Home AEC 268-Unit Development in Seattle’s University District Denied Approval at Design Review Recommendation...

268-Unit Development in Seattle’s University District Denied Approval at Design Review Recommendation Meeting

Seattle, Site Workshop, Phoenix Property Company, Weber Thompson, University District, Housing Affordability and Livability
Rendering courtesy of Weber Thompson

By Jack Stubbs

Seattle’s University District has several developments in the works, but one mixed-use project will not yet proceed to the next stage of the city’s design review process.

On Monday, May 21st, a three-building, 268-unit development was denied approval at a Design Review Recommendation meeting. At the meeting, applicant Weber Thompson presented updated project plans to the northeast board on behalf of developer Phoenix Property Company. Site Workshop is the landscape architect for the project, which was last reviewed at an EDG meeting in August 2017.

The development, called “Trailside,” consists of three adjacent 7-story buildings that along with 268 residential units will include 258 parking stalls, 27,300 square feet of amenity/lobby space and 2,400 square feet of retail space. The project will also include a landscaped roof deck and an outdoor arrival/courtyard area called the Trailside Commons.

The three-building student housing development, located at 4801 24th Ave NE., sits adjacent to the Burke Gilman Trail, directly north of the University of Washington and east of the University Village shopping mall. The main objectives of the project are to provide housing further connect students with the northeast end of campus; successfully connect to the adjacent Burke Gilman Trail; and activate the adjacent streetscape through retail uses.

The project site and surrounding parcels are slated for the proposed Housing Affordability and Livability (HALA) up-zone. The applicant team is currently waiting for the city to pass the legislation of the HALA Environmental Impact Statement, which is expected in third quarter 2018. Although the proposed HALA rezone will allow buildings up to 85 feet, the proposed building will only be 75 feet. The project team is also seeking a street vacation permit, which will likely be approved by City Council in third quarter 2018, according to the submitted project plans.

Beginning the applicant team’s presentation, Weber Thompson discussed the neighborhood context around the site and how the development would visually relate to the adjacent Burke Gilman Trail. The applicant also articulated the primary changes that had been made to the design plans since the last EDG meeting. In response to the board’s feedback, the applicant team worked on refining the architectural concept of the buildings in relation 24th Ave. NE by adding various lighting, landscape and way-finding elements and refined the exterior facades of the residential units.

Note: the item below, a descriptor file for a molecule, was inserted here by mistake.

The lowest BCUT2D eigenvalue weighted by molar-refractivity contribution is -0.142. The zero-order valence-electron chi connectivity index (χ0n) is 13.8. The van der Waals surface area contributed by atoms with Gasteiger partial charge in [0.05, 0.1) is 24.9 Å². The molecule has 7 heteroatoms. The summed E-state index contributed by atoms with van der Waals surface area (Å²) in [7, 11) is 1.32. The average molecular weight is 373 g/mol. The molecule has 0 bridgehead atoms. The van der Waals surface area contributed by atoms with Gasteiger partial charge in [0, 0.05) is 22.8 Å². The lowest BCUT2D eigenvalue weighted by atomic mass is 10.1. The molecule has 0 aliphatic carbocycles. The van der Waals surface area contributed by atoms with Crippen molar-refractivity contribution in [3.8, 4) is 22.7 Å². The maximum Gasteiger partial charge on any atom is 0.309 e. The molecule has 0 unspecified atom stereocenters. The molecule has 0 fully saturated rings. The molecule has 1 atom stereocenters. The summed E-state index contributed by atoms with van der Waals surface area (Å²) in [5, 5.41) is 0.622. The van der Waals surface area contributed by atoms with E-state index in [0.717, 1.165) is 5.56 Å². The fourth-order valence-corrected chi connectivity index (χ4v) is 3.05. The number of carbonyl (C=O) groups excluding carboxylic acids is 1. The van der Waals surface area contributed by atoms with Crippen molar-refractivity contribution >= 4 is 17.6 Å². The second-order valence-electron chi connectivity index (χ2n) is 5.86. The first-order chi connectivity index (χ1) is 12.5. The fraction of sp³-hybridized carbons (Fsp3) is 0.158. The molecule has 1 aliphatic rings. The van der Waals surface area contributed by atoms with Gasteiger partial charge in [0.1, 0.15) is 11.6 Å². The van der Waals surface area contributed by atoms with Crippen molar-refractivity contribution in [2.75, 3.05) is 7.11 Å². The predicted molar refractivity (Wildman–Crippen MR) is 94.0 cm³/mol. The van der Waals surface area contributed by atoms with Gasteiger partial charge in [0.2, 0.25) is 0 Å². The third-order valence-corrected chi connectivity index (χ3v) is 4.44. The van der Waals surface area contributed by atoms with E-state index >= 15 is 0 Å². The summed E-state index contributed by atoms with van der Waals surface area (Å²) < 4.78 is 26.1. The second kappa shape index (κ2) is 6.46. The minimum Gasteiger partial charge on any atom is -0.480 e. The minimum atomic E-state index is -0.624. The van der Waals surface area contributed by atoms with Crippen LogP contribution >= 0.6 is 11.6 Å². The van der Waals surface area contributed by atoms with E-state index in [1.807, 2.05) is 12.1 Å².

Additionally, the applicant further integrated the open spaces into the development to mitigate safety and security concerns and worked on differentiating the overall design and exterior materiality of the three buildings. The applicant also worked on differentiating the massing of the buildings and incorporated three “lantern” elements into the project plans to unify the adjacent structures.

Most of the board’s clarifying questions focused on how the applicant team planned to program various project elements and how the three-building development would relate to the adjacent streetscape. Board member Anita Jeerage asked for more information about the applicant’s plans for fences around the project site, also asking the applicant to elaborate on the relationship between the residential lobby area and the adjacent streetscape along 24th Ave.

Board member Katy Haima asked whether the applicant had considered any issues relating to parking, traffic and circulation around the project site, while board member James Marria asked for more details about the design of the rooftop. The board also requested the applicant to clarify the relationship between the three buildings and the various open spaces, and inquired how the development might relate to any potential future residential projects in close proximity to the site.

During its deliberation period, the board talked at length about how the three different buildings would relate to each other as part of one unified project. The board expressed particular concern with a lack of cohesion of the overall architectural expression of the development, highlighting how more work would need to be done to create a student housing complex that adequately fit the neighborhood context of the U-District. The board agreed that the materiality and exterior expression of the three structures would need to be refined to create a more cohesive three-part project in relation to the adjacent streetscape along 24th Ave.